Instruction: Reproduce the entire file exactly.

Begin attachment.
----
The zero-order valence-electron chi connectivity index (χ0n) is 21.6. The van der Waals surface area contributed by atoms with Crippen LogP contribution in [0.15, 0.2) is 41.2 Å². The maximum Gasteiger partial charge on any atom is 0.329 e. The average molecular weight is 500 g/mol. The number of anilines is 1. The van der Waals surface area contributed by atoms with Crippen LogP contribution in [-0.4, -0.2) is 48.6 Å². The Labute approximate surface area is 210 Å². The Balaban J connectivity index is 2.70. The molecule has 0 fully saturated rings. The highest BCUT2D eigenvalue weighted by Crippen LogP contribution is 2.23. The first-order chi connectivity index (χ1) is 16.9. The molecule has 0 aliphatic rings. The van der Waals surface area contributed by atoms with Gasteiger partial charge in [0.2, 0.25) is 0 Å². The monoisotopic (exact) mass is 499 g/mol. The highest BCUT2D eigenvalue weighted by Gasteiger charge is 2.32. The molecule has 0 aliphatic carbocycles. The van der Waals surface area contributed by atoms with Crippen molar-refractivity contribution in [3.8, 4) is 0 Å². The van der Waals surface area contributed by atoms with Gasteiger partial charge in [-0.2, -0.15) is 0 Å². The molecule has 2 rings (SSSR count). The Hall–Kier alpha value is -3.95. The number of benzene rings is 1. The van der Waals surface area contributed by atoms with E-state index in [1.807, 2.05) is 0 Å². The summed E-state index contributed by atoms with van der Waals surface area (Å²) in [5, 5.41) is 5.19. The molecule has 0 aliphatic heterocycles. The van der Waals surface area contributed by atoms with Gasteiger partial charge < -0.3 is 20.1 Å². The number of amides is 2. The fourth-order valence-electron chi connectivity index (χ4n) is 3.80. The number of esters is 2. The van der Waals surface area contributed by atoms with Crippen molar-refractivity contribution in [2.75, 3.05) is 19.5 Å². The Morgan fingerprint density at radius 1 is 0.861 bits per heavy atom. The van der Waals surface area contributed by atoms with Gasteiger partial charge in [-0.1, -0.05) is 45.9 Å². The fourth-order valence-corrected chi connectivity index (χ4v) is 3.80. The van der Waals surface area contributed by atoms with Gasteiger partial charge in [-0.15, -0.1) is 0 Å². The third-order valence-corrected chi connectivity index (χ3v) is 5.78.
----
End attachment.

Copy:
The zero-order valence-electron chi connectivity index (χ0n) is 21.6. The van der Waals surface area contributed by atoms with Crippen LogP contribution in [0.15, 0.2) is 41.2 Å². The maximum Gasteiger partial charge on any atom is 0.329 e. The average molecular weight is 500 g/mol. The number of anilines is 1. The van der Waals surface area contributed by atoms with Crippen LogP contribution in [-0.4, -0.2) is 48.6 Å². The Labute approximate surface area is 210 Å². The Balaban J connectivity index is 2.70. The molecule has 0 fully saturated rings. The highest BCUT2D eigenvalue weighted by Crippen LogP contribution is 2.23. The first-order chi connectivity index (χ1) is 16.9. The molecule has 0 aliphatic rings. The van der Waals surface area contributed by atoms with Gasteiger partial charge in [0.2, 0.25) is 0 Å². The monoisotopic (exact) mass is 499 g/mol. The highest BCUT2D eigenvalue weighted by Gasteiger charge is 2.32. The molecule has 0 aliphatic carbocycles. The van der Waals surface area contributed by atoms with Crippen molar-refractivity contribution in [3.8, 4) is 0 Å². The van der Waals surface area contributed by atoms with Gasteiger partial charge in [-0.2, -0.15) is 0 Å². The molecule has 2 rings (SSSR count). The Hall–Kier alpha value is -3.95. The number of benzene rings is 1. The van der Waals surface area contributed by atoms with E-state index in [1.807, 2.05) is 0 Å². The summed E-state index contributed by atoms with van der Waals surface area (Å²) in [5, 5.41) is 5.19. The molecule has 0 aliphatic heterocycles. The van der Waals surface area contributed by atoms with Gasteiger partial charge < -0.3 is 20.1 Å². The number of amides is 2. The fourth-order valence-electron chi connectivity index (χ4n) is 3.80. The number of esters is 2. The van der Waals surface area contributed by atoms with Crippen molar-refractivity contribution in [2.75, 3.05) is 19.5 Å². The Morgan fingerprint density at radius 1 is 0.861 bits per heavy atom. The van der Waals surface area contributed by atoms with Gasteiger partial charge in [-0.1, -0.05) is 45.9 Å². The fourth-order valence-corrected chi connectivity index (χ4v) is 3.80. The van der Waals surface area contributed by atoms with Gasteiger partial charge in [-0.15, -0.1) is 0 Å². The third-order valence-corrected chi connectivity index (χ3v) is 5.78.